Efficacy studies in baboon have also shown that control diaphragms were an effective contraceptive only when proper placement in the vagina was retained, whereas the NN9-loaded diaphragms, as a result of their spermicidal activity, were almost always effective even when expelled during coitus. Additionally, none of the diaphragms tested produced any signs of vaginal irritation.

The diaphragm of the present invention could be utilized to deliver other medicaments at a controlled rate. These drugs could include steroids to improve contraceptive efficacy and antimicrobials to treat or control vaginal and related infections such as gonorrhea, herpes, etc. The vaginal diaphragm can also be used to deliver other drugs including antibiotics, antitumor agents, cardiovascular drugs, etc. If other drugs are incorporated within the diaphragm, it could be of a different composition from the spermicide-releasing diaphragm of the present invention. Estane could still be used, but the other ingredients would probably change.

Patent Citations
Cited PatentFiling datePublication dateApplicantTitle
US2234495 *Mar 18, 1940Mar 11, 1941Lay Willard VPessary
US2697057 *Jul 25, 1951Dec 14, 1954Ortho Pharma CorpMethod of making a diaphragm
US3015598 *Nov 3, 1958Jan 2, 1962Leslie Jones JohnManufacturing absorbent diaphragms
US3117575 *Aug 22, 1961Jan 14, 1964Carrell Ross MEar protector
US3545439 *Jan 4, 1968Dec 8, 1970Upjohn CoMedicated devices and methods
US3920805 *Dec 17, 1973Nov 18, 1975Upjohn CoPharmaceutical devices and method
US3975350 *Jun 25, 1974Aug 17, 1976Princeton Polymer Laboratories, IncorporatedHydrophilic or hydrogel carrier systems such as coatings, body implants and other articles
US3991760 *Dec 2, 1975Nov 16, 1976The Procter & Gamble CompanyVaginal medicament dispensing means
US3995633 *Dec 2, 1975Dec 7, 1976The Procter & Gamble CompanyVaginal Medicament dispensing device
US4007249 *Jul 15, 1974Feb 8, 1977The Franklin Institute Research LaboratoriesMethod of forming a removable cervical cap
US4012496 *Oct 17, 1975Mar 15, 1977Schering AktiengesellschaftVaginal ring
US4093490 *Apr 29, 1977Jun 6, 1978Ortho Pharmaceutical CorporationMethod of making vaginal diaphragm
US4187286 *Jan 2, 1979Feb 5, 1980G&W Laboratories, Inc.Contraceptive suppository
US4198965 *Jul 17, 1978Apr 22, 1980Fournier E PDisposable contraceptive cervical barrier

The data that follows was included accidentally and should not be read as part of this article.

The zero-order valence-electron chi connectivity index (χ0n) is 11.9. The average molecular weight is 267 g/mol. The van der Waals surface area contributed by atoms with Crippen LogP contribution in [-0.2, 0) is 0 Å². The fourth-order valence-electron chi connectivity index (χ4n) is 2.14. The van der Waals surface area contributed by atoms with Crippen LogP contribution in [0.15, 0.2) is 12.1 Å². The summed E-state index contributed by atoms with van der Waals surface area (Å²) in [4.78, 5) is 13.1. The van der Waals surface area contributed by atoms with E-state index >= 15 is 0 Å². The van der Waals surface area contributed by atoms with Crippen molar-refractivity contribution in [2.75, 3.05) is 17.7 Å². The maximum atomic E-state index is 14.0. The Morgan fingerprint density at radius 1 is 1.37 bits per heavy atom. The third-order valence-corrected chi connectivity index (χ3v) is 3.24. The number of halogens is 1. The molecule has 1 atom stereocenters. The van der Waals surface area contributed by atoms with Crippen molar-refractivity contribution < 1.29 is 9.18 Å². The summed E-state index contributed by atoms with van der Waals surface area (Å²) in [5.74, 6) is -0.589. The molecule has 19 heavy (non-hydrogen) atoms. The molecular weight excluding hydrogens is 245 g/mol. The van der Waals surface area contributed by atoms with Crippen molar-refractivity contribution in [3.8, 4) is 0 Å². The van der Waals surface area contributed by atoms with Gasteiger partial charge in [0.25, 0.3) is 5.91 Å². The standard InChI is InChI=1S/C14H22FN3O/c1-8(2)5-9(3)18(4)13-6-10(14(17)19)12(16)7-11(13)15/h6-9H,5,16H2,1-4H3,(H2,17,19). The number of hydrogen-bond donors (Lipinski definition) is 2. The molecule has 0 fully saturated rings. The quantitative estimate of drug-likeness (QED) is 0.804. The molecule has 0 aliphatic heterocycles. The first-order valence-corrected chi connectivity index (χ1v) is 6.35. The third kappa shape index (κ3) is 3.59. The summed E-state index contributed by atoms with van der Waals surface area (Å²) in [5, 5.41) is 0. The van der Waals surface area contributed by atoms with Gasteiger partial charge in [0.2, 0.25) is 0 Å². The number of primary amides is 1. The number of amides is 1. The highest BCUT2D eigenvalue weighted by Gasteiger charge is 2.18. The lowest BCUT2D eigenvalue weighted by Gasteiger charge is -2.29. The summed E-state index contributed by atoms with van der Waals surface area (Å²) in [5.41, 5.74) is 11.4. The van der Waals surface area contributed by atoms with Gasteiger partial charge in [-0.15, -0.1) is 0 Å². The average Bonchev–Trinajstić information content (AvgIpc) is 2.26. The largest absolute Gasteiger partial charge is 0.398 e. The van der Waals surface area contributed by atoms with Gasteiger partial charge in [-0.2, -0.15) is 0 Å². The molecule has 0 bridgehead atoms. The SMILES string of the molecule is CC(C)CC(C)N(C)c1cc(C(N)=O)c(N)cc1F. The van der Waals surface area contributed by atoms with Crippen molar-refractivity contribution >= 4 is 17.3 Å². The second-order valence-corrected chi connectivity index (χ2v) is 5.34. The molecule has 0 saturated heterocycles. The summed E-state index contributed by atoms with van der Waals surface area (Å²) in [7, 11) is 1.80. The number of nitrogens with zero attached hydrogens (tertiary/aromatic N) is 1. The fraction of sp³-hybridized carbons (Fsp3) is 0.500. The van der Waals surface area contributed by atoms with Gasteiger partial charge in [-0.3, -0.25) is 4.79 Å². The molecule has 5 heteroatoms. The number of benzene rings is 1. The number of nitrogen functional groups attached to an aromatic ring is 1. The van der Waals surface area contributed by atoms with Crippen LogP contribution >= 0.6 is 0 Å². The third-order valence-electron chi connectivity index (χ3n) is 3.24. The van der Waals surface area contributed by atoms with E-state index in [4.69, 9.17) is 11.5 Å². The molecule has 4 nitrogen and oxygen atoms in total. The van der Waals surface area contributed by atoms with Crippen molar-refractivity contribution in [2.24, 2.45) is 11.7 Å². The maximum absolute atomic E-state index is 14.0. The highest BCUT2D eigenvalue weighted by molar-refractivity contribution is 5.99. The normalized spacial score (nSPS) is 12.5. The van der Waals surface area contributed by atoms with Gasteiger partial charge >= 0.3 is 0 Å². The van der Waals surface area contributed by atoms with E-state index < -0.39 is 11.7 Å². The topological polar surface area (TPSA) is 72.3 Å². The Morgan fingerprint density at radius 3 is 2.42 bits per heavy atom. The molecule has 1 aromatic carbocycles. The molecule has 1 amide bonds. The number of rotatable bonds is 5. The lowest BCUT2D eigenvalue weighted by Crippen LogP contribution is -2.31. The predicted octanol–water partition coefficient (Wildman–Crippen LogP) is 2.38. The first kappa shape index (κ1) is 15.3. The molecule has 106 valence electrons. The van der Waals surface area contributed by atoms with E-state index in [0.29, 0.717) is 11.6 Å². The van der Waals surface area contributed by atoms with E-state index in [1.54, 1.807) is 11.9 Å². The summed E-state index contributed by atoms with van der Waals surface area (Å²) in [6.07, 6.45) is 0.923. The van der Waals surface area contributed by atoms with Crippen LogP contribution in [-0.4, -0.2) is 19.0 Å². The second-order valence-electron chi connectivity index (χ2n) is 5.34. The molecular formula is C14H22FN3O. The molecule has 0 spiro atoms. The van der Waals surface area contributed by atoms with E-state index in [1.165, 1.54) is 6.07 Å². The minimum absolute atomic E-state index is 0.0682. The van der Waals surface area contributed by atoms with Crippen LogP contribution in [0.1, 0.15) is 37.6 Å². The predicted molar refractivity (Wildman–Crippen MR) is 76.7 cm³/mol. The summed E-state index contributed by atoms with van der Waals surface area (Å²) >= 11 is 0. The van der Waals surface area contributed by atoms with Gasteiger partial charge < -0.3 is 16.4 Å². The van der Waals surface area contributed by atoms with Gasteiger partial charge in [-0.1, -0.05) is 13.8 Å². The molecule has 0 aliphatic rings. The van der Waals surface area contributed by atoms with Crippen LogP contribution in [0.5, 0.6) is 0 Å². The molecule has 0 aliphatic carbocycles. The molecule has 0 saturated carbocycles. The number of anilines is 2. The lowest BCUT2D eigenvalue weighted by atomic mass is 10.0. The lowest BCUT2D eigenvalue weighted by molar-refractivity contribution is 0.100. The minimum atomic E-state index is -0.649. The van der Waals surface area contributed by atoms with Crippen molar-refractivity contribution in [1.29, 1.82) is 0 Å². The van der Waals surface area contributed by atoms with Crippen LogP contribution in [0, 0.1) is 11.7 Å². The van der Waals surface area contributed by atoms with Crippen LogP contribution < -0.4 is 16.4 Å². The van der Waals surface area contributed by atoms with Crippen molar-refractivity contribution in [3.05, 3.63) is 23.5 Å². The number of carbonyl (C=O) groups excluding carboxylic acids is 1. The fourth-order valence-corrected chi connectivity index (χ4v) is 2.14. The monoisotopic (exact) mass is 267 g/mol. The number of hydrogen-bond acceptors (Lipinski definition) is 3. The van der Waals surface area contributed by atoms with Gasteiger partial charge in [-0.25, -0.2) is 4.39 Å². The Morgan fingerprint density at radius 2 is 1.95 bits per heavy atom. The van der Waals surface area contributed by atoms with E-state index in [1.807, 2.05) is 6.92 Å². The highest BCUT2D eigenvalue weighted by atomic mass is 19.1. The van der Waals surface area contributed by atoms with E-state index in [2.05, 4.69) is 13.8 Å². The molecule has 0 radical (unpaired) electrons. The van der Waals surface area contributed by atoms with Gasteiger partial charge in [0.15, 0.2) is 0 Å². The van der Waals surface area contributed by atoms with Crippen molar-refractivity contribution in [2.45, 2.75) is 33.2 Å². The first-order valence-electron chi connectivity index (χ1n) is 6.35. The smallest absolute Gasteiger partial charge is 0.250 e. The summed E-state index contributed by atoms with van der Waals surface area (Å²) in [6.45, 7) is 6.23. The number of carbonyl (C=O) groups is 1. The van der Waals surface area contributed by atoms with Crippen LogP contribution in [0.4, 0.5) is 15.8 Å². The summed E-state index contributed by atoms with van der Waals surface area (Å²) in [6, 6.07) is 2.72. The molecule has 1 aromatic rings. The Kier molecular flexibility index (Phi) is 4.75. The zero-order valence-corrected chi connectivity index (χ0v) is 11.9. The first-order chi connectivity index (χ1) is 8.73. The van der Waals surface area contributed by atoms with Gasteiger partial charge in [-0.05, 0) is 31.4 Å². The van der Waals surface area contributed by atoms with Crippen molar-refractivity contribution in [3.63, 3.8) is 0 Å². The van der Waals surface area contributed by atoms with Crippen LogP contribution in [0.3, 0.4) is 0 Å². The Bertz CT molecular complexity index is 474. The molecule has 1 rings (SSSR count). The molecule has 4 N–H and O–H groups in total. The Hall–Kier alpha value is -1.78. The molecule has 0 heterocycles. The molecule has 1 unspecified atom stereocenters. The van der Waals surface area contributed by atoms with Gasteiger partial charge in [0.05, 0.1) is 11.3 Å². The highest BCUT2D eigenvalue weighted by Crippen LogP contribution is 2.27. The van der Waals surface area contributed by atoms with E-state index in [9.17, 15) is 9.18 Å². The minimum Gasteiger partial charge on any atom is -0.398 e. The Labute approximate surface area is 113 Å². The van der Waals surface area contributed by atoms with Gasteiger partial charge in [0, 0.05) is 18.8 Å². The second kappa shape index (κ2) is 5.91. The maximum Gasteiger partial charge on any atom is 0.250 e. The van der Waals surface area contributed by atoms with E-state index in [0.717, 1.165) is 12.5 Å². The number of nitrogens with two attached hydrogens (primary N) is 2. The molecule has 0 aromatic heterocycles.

US4198976 *Oct 11, 1977Apr 22, 1980The Procter & Gamble CompanyVaginal contraceptive
US4200090 *Jan 15, 1979Apr 29, 1980The Procter & Gamble CompanyVaginal contraceptive and method of using
US4219016 *Dec 7, 1978Aug 26, 1980The Procter & Gamble CompanyVaginal contraceptive
US4286587 *Jan 21, 1980Sep 1, 1981Alza CorporationVaginal drug delivery system made from polymer
US4286593 *May 5, 1980Sep 1, 1981Place Virgil AVaginal contraceptive shield
US4292965 *Dec 29, 1978Oct 6, 1981The Population Council, Inc.Intravaginal ring
US4304226 *Mar 3, 1980Dec 8, 1981The Procter & Gamble CompanyVaginal contraceptive
US4311543 *Jan 11, 1980Jan 19, 1982Strickman Robert LMethod of manufacturing a disposable contraceptive intravaginal cervical barrier
US4369773 *Nov 5, 1980Jan 25, 1983Milos ChvapilContraceptive sponge - diaphragm bilayer
US4469671 *Feb 22, 1983Sep 4, 1984Eli Lilly And CompanyContraceptive device
Non-Patent Citations
Reference
1"Population Reports Barrier Methods", Series H, No. 4, Jan. 1976, Dept. of Med. and Pub. Aff., GWU Med. Center, Wash., D.C.
2"Population Reports Barrier Methods", Series H, No. 5, Sep. 1979, Population Info. Prog., Johns Hopkins U., Baltimore, Md.
3 *Lachman et al., The Theory and Practice of Industrial Pharmacy, Lea & Febiger, 1976, pp. 32 38.
4Lachman et al., The Theory and Practice of Industrial Pharmacy, Lea & Febiger, 1976, pp. 32-38.
5 *Population Reports Barrier Methods , Series H, No. 4, Jan. 1976, Dept. of Med. and Pub. Aff., GWU Med. Center, Wash., D.C.
6 *Population Reports Barrier Methods , Series H, No. 5, Sep. 1979, Population Info. Prog., Johns Hopkins U., Baltimore, Md.
7Proceedings from Drug Delivery Systems Workshop, Baker et al., "Intrauterine Release of Estriol for Contraception, Part II Device Fabrication and In Vitro Release Rates", pp. 49-78, 215-216, Aug. 2-3, 1976, U.S. Dept. Health Education and Welfare, N1H, Bethesda, Md.
8 *Proceedings from Drug Delivery Systems Workshop, Baker et al., Intrauterine Release of Estriol for Contraception, Part II Device Fabrication and In Vitro Release Rates , pp. 49 78, 215 216, Aug. 2 3, 1976, U.S. Dept. Health Education and Welfare, N1H, Bethesda, Md.
Referenced by
Citing PatentFiling datePublication dateApplicantTitle
US4959216 *Dec 17, 1987Sep 25, 1990University Of QueenslandContraceptive methods and delivery systems thereof
US5002540 *May 22, 1989Mar 26, 1991Warren KirschbaumIntravaginal device and method for delivering a medicament
US5044376 *Oct 2, 1989Sep 3, 1991Shields Jack WVaginal diaphragms with medicament dispensing foam pads
US5163448 *Apr 30, 1991Nov 17, 1992Family Health InternationalCondom comprising dispensing structure, and method of making and using the same
US5181505 *Jun 28, 1991Jan 26, 1993Lew Chel WMethod and apparatus for delivery of a medicament in the oral cavity
US5295984 *Jun 26, 1992Mar 22, 1994Ultrafem, Inc.Vaginal discharge collection device and intravaginal drug delivery system